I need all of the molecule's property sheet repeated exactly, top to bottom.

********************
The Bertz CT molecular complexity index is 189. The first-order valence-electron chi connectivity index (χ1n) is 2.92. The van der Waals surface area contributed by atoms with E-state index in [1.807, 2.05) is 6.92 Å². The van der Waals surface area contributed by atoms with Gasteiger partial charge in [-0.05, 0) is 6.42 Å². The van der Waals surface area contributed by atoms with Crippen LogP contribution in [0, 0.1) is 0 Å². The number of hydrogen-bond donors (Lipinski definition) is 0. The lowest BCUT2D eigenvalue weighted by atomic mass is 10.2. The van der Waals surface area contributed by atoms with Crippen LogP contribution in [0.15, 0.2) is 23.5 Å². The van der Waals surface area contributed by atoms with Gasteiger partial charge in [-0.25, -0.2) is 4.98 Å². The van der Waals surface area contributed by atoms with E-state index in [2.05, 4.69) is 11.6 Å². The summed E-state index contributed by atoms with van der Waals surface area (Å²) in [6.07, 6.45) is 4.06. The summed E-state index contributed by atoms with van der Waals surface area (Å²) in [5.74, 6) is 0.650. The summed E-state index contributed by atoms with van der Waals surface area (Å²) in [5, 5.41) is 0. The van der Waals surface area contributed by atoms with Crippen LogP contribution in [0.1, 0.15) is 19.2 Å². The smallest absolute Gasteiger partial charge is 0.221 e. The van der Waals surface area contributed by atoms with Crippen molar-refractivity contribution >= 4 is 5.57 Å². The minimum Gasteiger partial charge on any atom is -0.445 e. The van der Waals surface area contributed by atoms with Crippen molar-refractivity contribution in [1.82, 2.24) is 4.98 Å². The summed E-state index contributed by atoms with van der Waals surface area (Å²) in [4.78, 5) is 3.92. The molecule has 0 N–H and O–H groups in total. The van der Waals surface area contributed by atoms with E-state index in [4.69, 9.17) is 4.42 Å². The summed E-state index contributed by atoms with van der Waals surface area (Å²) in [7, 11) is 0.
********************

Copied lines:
The Bertz CT molecular complexity index is 189. The first-order valence-electron chi connectivity index (χ1n) is 2.92. The van der Waals surface area contributed by atoms with E-state index in [1.807, 2.05) is 6.92 Å². The van der Waals surface area contributed by atoms with Gasteiger partial charge in [-0.05, 0) is 6.42 Å². The van der Waals surface area contributed by atoms with Crippen LogP contribution in [0, 0.1) is 0 Å². The number of hydrogen-bond donors (Lipinski definition) is 0. The lowest BCUT2D eigenvalue weighted by atomic mass is 10.2. The van der Waals surface area contributed by atoms with Crippen LogP contribution in [0.15, 0.2) is 23.5 Å². The van der Waals surface area contributed by atoms with Gasteiger partial charge in [-0.25, -0.2) is 4.98 Å². The van der Waals surface area contributed by atoms with E-state index in [2.05, 4.69) is 11.6 Å². The summed E-state index contributed by atoms with van der Waals surface area (Å²) in [6.07, 6.45) is 4.06. The summed E-state index contributed by atoms with van der Waals surface area (Å²) in [5.74, 6) is 0.650. The summed E-state index contributed by atoms with van der Waals surface area (Å²) in [5, 5.41) is 0. The van der Waals surface area contributed by atoms with Crippen LogP contribution in [0.1, 0.15) is 19.2 Å². The smallest absolute Gasteiger partial charge is 0.221 e. The van der Waals surface area contributed by atoms with Crippen molar-refractivity contribution >= 4 is 5.57 Å². The minimum Gasteiger partial charge on any atom is -0.445 e. The van der Waals surface area contributed by atoms with Crippen molar-refractivity contribution in [1.82, 2.24) is 4.98 Å². The summed E-state index contributed by atoms with van der Waals surface area (Å²) in [4.78, 5) is 3.92. The molecule has 0 N–H and O–H groups in total. The van der Waals surface area contributed by atoms with E-state index in [4.69, 9.17) is 4.42 Å². The summed E-state index contributed by atoms with van der Waals surface area (Å²) in [7, 11) is 0.